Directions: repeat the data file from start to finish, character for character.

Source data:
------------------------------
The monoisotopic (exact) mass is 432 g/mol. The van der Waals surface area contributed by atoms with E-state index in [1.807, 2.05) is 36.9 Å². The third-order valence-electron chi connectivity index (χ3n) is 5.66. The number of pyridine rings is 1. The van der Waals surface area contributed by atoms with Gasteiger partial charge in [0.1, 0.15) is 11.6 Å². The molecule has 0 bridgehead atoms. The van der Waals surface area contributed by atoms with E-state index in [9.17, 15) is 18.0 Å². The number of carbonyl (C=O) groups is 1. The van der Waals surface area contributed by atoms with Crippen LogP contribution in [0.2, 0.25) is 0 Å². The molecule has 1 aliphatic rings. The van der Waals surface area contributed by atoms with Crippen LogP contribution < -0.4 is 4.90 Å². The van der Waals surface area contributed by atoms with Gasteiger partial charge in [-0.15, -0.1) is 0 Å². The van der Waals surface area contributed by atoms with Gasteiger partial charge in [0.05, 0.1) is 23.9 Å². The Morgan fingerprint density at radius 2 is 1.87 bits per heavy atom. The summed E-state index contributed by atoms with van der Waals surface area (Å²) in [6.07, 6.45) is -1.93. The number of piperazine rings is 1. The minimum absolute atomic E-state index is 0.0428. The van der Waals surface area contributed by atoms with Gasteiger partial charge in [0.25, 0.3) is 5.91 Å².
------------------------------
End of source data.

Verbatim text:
The monoisotopic (exact) mass is 432 g/mol. The van der Waals surface area contributed by atoms with E-state index in [1.807, 2.05) is 36.9 Å². The third-order valence-electron chi connectivity index (χ3n) is 5.66. The number of pyridine rings is 1. The van der Waals surface area contributed by atoms with Gasteiger partial charge in [0.1, 0.15) is 11.6 Å². The molecule has 0 bridgehead atoms. The van der Waals surface area contributed by atoms with E-state index in [9.17, 15) is 18.0 Å². The number of carbonyl (C=O) groups is 1. The van der Waals surface area contributed by atoms with Crippen LogP contribution in [0.2, 0.25) is 0 Å². The molecule has 1 aliphatic rings. The van der Waals surface area contributed by atoms with Crippen LogP contribution < -0.4 is 4.90 Å². The van der Waals surface area contributed by atoms with Gasteiger partial charge in [-0.15, -0.1) is 0 Å². The van der Waals surface area contributed by atoms with Gasteiger partial charge in [0.05, 0.1) is 23.9 Å². The Morgan fingerprint density at radius 2 is 1.87 bits per heavy atom. The summed E-state index contributed by atoms with van der Waals surface area (Å²) in [6.07, 6.45) is -1.93. The number of piperazine rings is 1. The minimum absolute atomic E-state index is 0.0428. The van der Waals surface area contributed by atoms with Gasteiger partial charge in [0.25, 0.3) is 5.91 Å².